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Khyber Pakhtunkhwa: The persistence of strife
   By Tushar Ranjan Mohanty

Research Assistant, Institute for Conflict Management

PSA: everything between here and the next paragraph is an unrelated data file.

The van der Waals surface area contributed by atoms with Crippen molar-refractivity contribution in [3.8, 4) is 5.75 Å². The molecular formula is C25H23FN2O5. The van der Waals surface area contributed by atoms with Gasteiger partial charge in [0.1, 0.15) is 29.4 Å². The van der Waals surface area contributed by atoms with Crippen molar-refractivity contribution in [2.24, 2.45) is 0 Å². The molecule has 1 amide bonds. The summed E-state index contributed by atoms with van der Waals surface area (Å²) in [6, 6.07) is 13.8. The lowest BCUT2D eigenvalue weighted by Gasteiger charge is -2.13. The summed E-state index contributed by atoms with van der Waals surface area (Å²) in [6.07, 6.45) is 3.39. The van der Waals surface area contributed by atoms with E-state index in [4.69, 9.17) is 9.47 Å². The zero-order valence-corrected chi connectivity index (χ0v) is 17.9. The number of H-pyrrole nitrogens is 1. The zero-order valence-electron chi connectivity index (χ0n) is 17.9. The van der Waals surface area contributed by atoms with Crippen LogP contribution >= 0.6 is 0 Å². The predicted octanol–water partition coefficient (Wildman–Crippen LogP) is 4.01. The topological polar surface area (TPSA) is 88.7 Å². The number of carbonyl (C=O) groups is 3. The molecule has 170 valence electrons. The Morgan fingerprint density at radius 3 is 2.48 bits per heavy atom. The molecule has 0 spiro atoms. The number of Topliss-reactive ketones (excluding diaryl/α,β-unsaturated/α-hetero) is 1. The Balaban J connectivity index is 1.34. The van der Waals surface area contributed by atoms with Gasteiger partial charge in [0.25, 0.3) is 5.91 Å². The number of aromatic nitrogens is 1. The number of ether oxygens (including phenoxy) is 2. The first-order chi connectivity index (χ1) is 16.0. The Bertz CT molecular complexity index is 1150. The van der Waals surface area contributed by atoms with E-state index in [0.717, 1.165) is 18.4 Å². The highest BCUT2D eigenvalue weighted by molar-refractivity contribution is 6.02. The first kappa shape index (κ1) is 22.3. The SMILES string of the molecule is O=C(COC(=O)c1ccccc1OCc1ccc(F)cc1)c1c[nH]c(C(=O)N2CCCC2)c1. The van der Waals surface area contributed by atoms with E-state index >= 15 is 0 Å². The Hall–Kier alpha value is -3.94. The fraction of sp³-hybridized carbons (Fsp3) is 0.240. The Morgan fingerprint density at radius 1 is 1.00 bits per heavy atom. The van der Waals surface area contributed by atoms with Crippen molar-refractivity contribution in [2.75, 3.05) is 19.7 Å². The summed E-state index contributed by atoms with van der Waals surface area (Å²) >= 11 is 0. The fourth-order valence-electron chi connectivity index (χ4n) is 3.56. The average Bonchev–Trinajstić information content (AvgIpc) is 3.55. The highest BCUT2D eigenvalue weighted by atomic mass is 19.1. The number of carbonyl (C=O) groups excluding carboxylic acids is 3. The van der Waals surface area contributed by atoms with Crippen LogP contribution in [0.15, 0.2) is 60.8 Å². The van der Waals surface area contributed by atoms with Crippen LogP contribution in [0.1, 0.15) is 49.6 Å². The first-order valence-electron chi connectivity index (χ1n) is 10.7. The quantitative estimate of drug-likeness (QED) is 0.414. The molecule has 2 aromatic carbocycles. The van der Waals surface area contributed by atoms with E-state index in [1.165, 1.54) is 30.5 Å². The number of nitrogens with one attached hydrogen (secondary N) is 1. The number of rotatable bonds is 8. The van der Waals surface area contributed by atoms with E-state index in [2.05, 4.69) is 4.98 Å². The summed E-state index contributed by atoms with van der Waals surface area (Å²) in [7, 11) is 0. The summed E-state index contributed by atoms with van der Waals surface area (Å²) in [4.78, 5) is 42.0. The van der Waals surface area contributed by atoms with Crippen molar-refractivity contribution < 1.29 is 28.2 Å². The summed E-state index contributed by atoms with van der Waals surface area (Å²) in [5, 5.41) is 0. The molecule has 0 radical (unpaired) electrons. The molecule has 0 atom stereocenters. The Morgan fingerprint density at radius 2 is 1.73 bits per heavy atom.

At least 17 persons were killed and over 20 others injured when a suicide bomber rammed his explosives-laden vehicle into a hospital under construction in the Pas Kalay area of Hangu District in Khyber Pakhtunkhwa (KP, formerly known as North West Frontier Province) on December 10, 2010. Local officials said the hospital, Al-Zohra, was run by a private Shia trust, which also operated a nearby Shia mosque and seminary. Again, on December 14, three caretakers of the Ghazi Baba shrine, identified as Mohammad Ali, Ghazi and Aslam Khan, were shot dead by militants in the Badbher area of Peshawar, the Provincial capital of KP. These were far from isolated incidents. According to partial data compiled by the South Asia Terrorism Portal (SATP), a total of 1,204 persons, including 597 civilians, 511 militants and 94 Security Force (SF) personnel, were killed in 213 incidents of killing in 2010 (all data till December 31). This, however, represented a dramatic decline in fatalities as against 2009, when 5,497 persons, including 3,797 militants, 1,229 civilians and 471 SF personnel were killed in 351 such incidents. This reflected a decline of 51.42 per cent in civilian killings, 80.04 per cent in SF killings and 86.54 per cent in terrorists killed in 2010, as against 2009. The year witnessed 86 major incidents (each resulting in three or more killings) in 2010, as against 183 in 2009. Prominent among the major incidents of 2010 were:December 8: A suicide bomber blew up a passenger van at a bus stand in Tirah bazaar (market) of Kohat in the Lower Orakzai Agency, killing 19 persons and injuring 32.September 21: More than 42 militants were killed in ongoing operations against the Tehreek-e-Taliban Pakistan (TTP) in the Frontier Region of Peshawar. April 19: At least 24 people, including a child and Police official, were killed, and 49 were injured, in twin bombings, hours apart, at a school and a crowded market in Peshawar. April 17: Two burqa (veil)-clad suicide bombers targeted a crowd of Internally Displaced Persons (IDPs) waiting to get themselves registered and receive relief goods at the Kacha Pakka IDP camp on the outskirts of Kohat, killing at least 44 and injuring more than 70April 5: At least 45 persons were killed and over 100 sustained injuries when a suicide bomber blew himself up at a public meeting of the Awami National Party at the Timergara Rest House in Lower Dir District. January 1: At least 90 persons were killed when a suicide bomber detonated an explosives-laden pickup truck in the middle of a volleyball game in the Shah Hasan Khel village of Lakki Marwat District in the Bannu Division of KP.